Pennies

By Melissa Tosetti

The last of the three speaking engagements I had in Virginia was held in a private dining room at a club in Virginia Beach. There were about 10 women in attendance. After my presentation, we stayed at the table and talked about the impact of money on life for almost another hour.
 
One of the women educated and entertained  us with stories of the six months she lived in Paris and how it changed her entire way of thinking about money - especially when it came to her spending on clothes. She was shocked at how everyone looks to the French as fashion icons, but in reality, most of the women she met had a wardrobe made up of a handful of black clothes. What gave their wardrobe depth were the gorgeous scarves they wore.  So instead of a closet overflowing with clothes, they have basic, work-horse pieces and the stars of their wardrobe are their accessories.
 
As we all told our favorite money stories there was one woman in attendance who sat back and quietly took it all in. I will remember this woman for the rest of my life. Not just because she’s one of the most beautiful women I’ve ever met, but because of her presence.  I can't find the exact word to describe her presence.  The closest word that comes to mind is "noble". 
 
I won’t even pretend to guess her age, but her gorgeous African American skin and stunning dark blue eyes defied the cane she used. She also wore her dark gray hair long and straight. I’m a sucker for long hair on older women.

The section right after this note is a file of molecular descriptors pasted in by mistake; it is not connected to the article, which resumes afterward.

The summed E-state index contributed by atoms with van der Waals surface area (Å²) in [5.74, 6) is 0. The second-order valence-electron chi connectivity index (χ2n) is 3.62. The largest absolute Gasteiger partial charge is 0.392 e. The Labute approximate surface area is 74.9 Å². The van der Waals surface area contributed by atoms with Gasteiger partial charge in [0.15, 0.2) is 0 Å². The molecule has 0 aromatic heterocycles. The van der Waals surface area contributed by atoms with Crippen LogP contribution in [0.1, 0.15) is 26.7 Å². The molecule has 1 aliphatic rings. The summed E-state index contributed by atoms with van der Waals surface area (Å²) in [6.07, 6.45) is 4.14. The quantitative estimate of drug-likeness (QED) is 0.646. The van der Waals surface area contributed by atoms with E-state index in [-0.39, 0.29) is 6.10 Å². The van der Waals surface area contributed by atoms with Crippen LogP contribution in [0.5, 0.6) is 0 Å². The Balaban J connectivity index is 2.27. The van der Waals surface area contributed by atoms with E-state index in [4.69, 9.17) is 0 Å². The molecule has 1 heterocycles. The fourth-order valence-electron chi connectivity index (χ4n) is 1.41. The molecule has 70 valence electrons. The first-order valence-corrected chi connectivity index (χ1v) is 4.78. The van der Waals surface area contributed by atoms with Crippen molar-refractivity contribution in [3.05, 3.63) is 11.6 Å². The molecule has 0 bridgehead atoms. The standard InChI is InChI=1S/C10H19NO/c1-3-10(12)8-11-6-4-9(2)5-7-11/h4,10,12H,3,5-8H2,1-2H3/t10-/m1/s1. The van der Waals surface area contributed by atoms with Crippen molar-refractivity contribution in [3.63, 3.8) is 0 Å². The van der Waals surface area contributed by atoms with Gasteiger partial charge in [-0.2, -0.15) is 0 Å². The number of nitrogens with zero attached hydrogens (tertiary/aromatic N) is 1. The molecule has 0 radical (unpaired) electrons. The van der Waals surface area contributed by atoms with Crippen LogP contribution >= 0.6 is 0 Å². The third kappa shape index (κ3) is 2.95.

This woman sat quietly the entire evening, listening to us jabber on and about the same time, the rest of us realized we were in the presence of a woman who obviously had stories to tell and lessons to teach. We asked her thoughts about money and what she said and the way she said it, reaffirmed for me the importance of the smallest details.
 
She said the one thing she remembered as a child was being told that “Pennies add up to nickels, nickels add up to quarters and quarters make dollars.” 
 
Such a simple truth and yet, in this day and age, we don’t mind the dollars let alone the pennies.  Money goes in and money goes out and we hope there’s enough to do the things we want to do.  But, when we track our spending and pay attention to the pennies it makes a massively positive impact on our finances. 
 
Magic happens when you begin to track your spending. You see where your money is going and you can redirect it to where you want it to go. 
 
Start minding your pennies today!
 
 
Inspiration in Vienna
By Melissa Tosetti
 
At last night’s Living The Savvy Life presentation in Vienna, VA I met an inspiring character.  After I was done speaking he came up to tell me about how in 1984, his company was bought out by another. Previously, he’d been making $350 a paycheck. The new company bumped up his salary to over $500 a paycheck. 
 
He went on to tell me that an investment consultant came in and told him and his coworkers, “Ok you guys. You’re never going to get an opportunity like this again. Don’t screw this up!” The rep then explained the various retirement-type programs available. My new friend told me how he immediately put all of his pay raise toward his retirement and how it was the smartest move he’s ever made. 
 
When his company downsized him a few years earlier than he was hoping to retire, it wasn’t a financial crisis. In fact, because of the smart money move he made back in 1984, he was more than fine.
 
The next time you get a bump up in salary, whether it's a big bump or a little one, consider taking a cue from my friend and putting the increase toward your retirement or other wealth building accounts.
 
 
Hello Virginia
By Melissa Tosetti
 
I'm on my way to Virginia for three speaking engagements which will take me to three corners of the state.  I'm really looking forward to seeing the area.